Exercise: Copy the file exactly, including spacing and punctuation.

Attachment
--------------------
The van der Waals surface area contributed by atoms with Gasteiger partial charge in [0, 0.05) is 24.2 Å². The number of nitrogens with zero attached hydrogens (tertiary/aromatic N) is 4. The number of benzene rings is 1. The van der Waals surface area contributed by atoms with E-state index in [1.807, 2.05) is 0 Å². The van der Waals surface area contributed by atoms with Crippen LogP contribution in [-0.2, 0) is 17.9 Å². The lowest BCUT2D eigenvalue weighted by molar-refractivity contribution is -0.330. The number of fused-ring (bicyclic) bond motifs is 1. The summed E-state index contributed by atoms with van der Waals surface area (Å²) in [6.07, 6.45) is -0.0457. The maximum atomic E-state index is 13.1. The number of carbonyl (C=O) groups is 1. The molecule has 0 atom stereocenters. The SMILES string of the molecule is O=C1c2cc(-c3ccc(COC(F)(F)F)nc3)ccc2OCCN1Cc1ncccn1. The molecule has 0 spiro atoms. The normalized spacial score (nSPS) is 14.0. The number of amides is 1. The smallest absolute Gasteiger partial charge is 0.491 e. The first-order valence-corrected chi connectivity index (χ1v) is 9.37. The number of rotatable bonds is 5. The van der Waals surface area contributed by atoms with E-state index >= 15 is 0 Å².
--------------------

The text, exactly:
The van der Waals surface area contributed by atoms with Gasteiger partial charge in [0, 0.05) is 24.2 Å². The number of nitrogens with zero attached hydrogens (tertiary/aromatic N) is 4. The number of benzene rings is 1. The van der Waals surface area contributed by atoms with E-state index in [1.807, 2.05) is 0 Å². The van der Waals surface area contributed by atoms with Crippen LogP contribution in [-0.2, 0) is 17.9 Å². The lowest BCUT2D eigenvalue weighted by molar-refractivity contribution is -0.330. The number of fused-ring (bicyclic) bond motifs is 1. The summed E-state index contributed by atoms with van der Waals surface area (Å²) in [6.07, 6.45) is -0.0457. The maximum atomic E-state index is 13.1. The number of carbonyl (C=O) groups is 1. The molecule has 0 atom stereocenters. The SMILES string of the molecule is O=C1c2cc(-c3ccc(COC(F)(F)F)nc3)ccc2OCCN1Cc1ncccn1. The molecule has 0 spiro atoms. The normalized spacial score (nSPS) is 14.0. The number of amides is 1. The smallest absolute Gasteiger partial charge is 0.491 e. The first-order valence-corrected chi connectivity index (χ1v) is 9.37. The number of rotatable bonds is 5. The van der Waals surface area contributed by atoms with E-state index >= 15 is 0 Å².